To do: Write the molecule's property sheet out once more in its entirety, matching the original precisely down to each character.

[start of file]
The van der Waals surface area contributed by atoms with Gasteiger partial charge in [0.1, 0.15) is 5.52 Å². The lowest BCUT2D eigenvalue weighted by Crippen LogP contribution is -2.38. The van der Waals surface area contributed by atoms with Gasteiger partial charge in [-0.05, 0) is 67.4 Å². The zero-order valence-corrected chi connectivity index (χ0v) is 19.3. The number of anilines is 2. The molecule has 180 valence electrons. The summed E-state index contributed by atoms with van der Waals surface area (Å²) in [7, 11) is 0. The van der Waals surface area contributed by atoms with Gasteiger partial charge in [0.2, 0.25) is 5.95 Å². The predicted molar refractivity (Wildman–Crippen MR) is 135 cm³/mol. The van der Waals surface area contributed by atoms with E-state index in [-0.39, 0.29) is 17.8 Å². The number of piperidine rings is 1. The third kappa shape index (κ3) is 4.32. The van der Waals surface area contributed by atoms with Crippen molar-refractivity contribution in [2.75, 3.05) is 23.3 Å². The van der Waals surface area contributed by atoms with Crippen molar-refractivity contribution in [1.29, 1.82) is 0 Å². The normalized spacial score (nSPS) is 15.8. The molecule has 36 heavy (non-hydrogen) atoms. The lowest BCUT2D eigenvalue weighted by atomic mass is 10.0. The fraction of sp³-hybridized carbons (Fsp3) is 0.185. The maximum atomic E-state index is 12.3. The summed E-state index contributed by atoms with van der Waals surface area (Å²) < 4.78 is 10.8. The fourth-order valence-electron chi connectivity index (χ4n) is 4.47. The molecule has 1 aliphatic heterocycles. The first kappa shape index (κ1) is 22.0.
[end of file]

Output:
The van der Waals surface area contributed by atoms with Gasteiger partial charge in [0.1, 0.15) is 5.52 Å². The lowest BCUT2D eigenvalue weighted by Crippen LogP contribution is -2.38. The van der Waals surface area contributed by atoms with Gasteiger partial charge in [-0.05, 0) is 67.4 Å². The zero-order valence-corrected chi connectivity index (χ0v) is 19.3. The number of anilines is 2. The molecule has 180 valence electrons. The summed E-state index contributed by atoms with van der Waals surface area (Å²) in [7, 11) is 0. The van der Waals surface area contributed by atoms with Gasteiger partial charge in [0.2, 0.25) is 5.95 Å². The predicted molar refractivity (Wildman–Crippen MR) is 135 cm³/mol. The van der Waals surface area contributed by atoms with E-state index in [-0.39, 0.29) is 17.8 Å². The number of piperidine rings is 1. The third kappa shape index (κ3) is 4.32. The van der Waals surface area contributed by atoms with Crippen molar-refractivity contribution in [2.75, 3.05) is 23.3 Å². The van der Waals surface area contributed by atoms with Crippen molar-refractivity contribution in [1.29, 1.82) is 0 Å². The normalized spacial score (nSPS) is 15.8. The molecule has 36 heavy (non-hydrogen) atoms. The lowest BCUT2D eigenvalue weighted by atomic mass is 10.0. The fraction of sp³-hybridized carbons (Fsp3) is 0.185. The maximum atomic E-state index is 12.3. The summed E-state index contributed by atoms with van der Waals surface area (Å²) < 4.78 is 10.8. The fourth-order valence-electron chi connectivity index (χ4n) is 4.47. The molecule has 1 aliphatic heterocycles. The first kappa shape index (κ1) is 22.0.